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03 October 2012
When purchasing a home or office space, it’s vital to check the area for activity that could cause a nuisance to avoid any nasty surprises once you’ve moved in, says commercial property and planning law specialist Andrew Gough.
Under current law, being granted planning permission does not grant immunity from someone taking action for nuisance, says Andrew, a partner at leading south east law firm Furley Page.
“For example, if I have permission to do something but I undertake that activity in such a way that I prevent my neighbour from reasonably enjoying his property then he may have a case for taking an action for nuisance.
“Over time however, local authority planning policies may change the nature of a surrounding area, preventing people in general from making claims for public nuisance.
“Designation of areas for industry or retail may have a considerable effect on the local environment. None the less, if the due planning process is followed, the area may be permitted to change and residents may eventually lose their right to complain,” adds Andrew.
But what is the position if there is an individual planning consent permitting a certain activity? Could a neighbour make a complaint after moving into an area simply because they were unaware of the activity and the potential nuisance?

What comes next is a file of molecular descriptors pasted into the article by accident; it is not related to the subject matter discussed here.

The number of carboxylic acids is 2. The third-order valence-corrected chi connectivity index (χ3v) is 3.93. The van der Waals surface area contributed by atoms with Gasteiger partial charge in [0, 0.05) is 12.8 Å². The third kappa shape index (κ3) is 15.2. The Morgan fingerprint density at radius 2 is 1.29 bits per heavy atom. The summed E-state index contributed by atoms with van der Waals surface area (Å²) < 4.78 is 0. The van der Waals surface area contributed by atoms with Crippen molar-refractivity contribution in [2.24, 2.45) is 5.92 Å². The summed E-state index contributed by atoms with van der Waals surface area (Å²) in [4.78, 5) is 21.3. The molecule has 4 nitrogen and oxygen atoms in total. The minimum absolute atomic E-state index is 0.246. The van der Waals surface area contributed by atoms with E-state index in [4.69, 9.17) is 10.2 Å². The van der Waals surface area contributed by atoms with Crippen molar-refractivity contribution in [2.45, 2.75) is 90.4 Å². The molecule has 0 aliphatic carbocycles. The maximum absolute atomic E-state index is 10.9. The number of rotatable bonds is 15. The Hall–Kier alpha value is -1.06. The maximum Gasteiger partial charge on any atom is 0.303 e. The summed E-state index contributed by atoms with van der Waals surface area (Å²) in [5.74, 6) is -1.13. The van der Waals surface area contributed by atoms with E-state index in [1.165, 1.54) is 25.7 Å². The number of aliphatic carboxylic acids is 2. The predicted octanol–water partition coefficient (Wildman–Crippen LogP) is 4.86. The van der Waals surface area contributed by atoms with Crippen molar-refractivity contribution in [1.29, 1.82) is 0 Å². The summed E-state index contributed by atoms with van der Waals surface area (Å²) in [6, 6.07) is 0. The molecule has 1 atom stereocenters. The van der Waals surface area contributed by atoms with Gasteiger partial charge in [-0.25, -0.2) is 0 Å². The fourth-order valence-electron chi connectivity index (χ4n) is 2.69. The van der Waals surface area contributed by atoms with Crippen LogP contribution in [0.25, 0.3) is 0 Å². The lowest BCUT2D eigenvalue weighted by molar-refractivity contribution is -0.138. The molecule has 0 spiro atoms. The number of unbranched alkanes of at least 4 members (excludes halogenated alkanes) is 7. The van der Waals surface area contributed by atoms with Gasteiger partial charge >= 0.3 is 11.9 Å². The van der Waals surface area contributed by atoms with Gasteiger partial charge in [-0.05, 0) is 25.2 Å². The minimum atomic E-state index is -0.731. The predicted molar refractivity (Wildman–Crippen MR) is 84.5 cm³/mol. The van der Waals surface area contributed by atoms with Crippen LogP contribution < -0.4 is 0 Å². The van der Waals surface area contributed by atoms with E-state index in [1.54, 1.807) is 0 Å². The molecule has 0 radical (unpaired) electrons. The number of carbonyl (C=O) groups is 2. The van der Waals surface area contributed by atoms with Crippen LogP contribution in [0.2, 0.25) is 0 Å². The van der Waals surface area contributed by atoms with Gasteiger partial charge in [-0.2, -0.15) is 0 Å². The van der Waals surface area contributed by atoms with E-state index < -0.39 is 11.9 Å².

That’s exactly what happened to Mrs Lawrence, who bought a property without realising there was a stadium nearby that had been used for motor sports and races for more than 13 years.
Her peace and quiet was disturbed and she took an action for nuisance against the owner, Coventry (trading as RDC Promotions). The initial trial judge granted Mrs Lawrence an injunction preventing the noise nuisance but Coventry appealed and won.
The Court of Appeal held that the business was an established feature of the community and that the character of the community had now changed to include the noise and other loss of amenity (if any) that arose from a lawful business.
“When deciding whether the activity was a nuisance, you had to consider the existing noise threshold which was prevalent in the area,” explains Andrew.
“As the noise from the stadium existed and there had been no apparent increase in that noise then this had to be considered when deciding if noise from the motor sports would cause annoyance to a reasonable person.
“Mrs Lawrence’s experience illustrates why it’s so important to check the locality thoroughly when purchasing your dream home, or even office space,” adds Andrew.
“It’s easy to see a property through rose-tinted spectacles – or, as in Mrs Lawrence’s case, on a silent night – so make sure you visit more than once to find out what goes on in the area. You may have viewed the property on a quiet, halcyon Sunday afternoon so you can’t afford to rely on that sole visit.”
Andrew Gough is a partner in Furley Page’s Real Estate team, recognised by independent national guides Chambers UK and The Legal 500, and specialises in planning law and all aspects of commercial property law. For further information, call Andrew Gough on 01227 763939.